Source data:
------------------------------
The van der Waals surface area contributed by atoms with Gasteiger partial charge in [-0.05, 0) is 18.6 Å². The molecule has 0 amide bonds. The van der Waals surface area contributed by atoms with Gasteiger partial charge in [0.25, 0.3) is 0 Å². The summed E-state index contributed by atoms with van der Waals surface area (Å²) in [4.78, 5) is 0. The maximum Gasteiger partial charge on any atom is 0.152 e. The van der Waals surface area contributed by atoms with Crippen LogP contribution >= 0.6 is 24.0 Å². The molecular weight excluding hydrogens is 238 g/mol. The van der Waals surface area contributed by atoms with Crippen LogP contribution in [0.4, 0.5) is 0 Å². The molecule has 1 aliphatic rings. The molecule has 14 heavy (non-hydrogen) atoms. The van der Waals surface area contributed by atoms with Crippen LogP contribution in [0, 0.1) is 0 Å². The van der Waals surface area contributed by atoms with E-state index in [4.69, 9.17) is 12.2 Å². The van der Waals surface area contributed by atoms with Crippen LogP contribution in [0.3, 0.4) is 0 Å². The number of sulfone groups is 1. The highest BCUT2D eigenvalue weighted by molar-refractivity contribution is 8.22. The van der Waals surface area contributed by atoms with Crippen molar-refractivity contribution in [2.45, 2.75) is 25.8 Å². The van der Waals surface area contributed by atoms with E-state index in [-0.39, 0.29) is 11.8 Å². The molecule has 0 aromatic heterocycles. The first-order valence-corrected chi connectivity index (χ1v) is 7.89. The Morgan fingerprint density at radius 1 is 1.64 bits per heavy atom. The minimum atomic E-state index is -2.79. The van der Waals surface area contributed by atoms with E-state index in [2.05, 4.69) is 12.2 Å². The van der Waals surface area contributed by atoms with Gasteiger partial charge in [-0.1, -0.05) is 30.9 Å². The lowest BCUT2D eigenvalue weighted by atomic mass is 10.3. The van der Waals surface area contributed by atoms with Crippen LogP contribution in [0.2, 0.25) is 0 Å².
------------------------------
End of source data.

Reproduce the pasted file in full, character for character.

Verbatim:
The van der Waals surface area contributed by atoms with Gasteiger partial charge in [-0.05, 0) is 18.6 Å². The molecule has 0 amide bonds. The van der Waals surface area contributed by atoms with Gasteiger partial charge in [0.25, 0.3) is 0 Å². The summed E-state index contributed by atoms with van der Waals surface area (Å²) in [4.78, 5) is 0. The maximum Gasteiger partial charge on any atom is 0.152 e. The van der Waals surface area contributed by atoms with Crippen LogP contribution >= 0.6 is 24.0 Å². The molecular weight excluding hydrogens is 238 g/mol. The van der Waals surface area contributed by atoms with Crippen LogP contribution in [0.4, 0.5) is 0 Å². The molecule has 1 aliphatic rings. The molecule has 14 heavy (non-hydrogen) atoms. The van der Waals surface area contributed by atoms with Crippen LogP contribution in [0, 0.1) is 0 Å². The van der Waals surface area contributed by atoms with E-state index in [4.69, 9.17) is 12.2 Å². The van der Waals surface area contributed by atoms with Crippen LogP contribution in [0.3, 0.4) is 0 Å². The number of sulfone groups is 1. The highest BCUT2D eigenvalue weighted by molar-refractivity contribution is 8.22. The van der Waals surface area contributed by atoms with Crippen molar-refractivity contribution in [2.45, 2.75) is 25.8 Å². The van der Waals surface area contributed by atoms with E-state index in [-0.39, 0.29) is 11.8 Å². The molecule has 0 aromatic heterocycles. The first-order valence-corrected chi connectivity index (χ1v) is 7.89. The Morgan fingerprint density at radius 1 is 1.64 bits per heavy atom. The minimum atomic E-state index is -2.79. The van der Waals surface area contributed by atoms with E-state index in [2.05, 4.69) is 12.2 Å². The van der Waals surface area contributed by atoms with Gasteiger partial charge in [-0.1, -0.05) is 30.9 Å². The lowest BCUT2D eigenvalue weighted by atomic mass is 10.3. The van der Waals surface area contributed by atoms with Crippen LogP contribution in [0.2, 0.25) is 0 Å².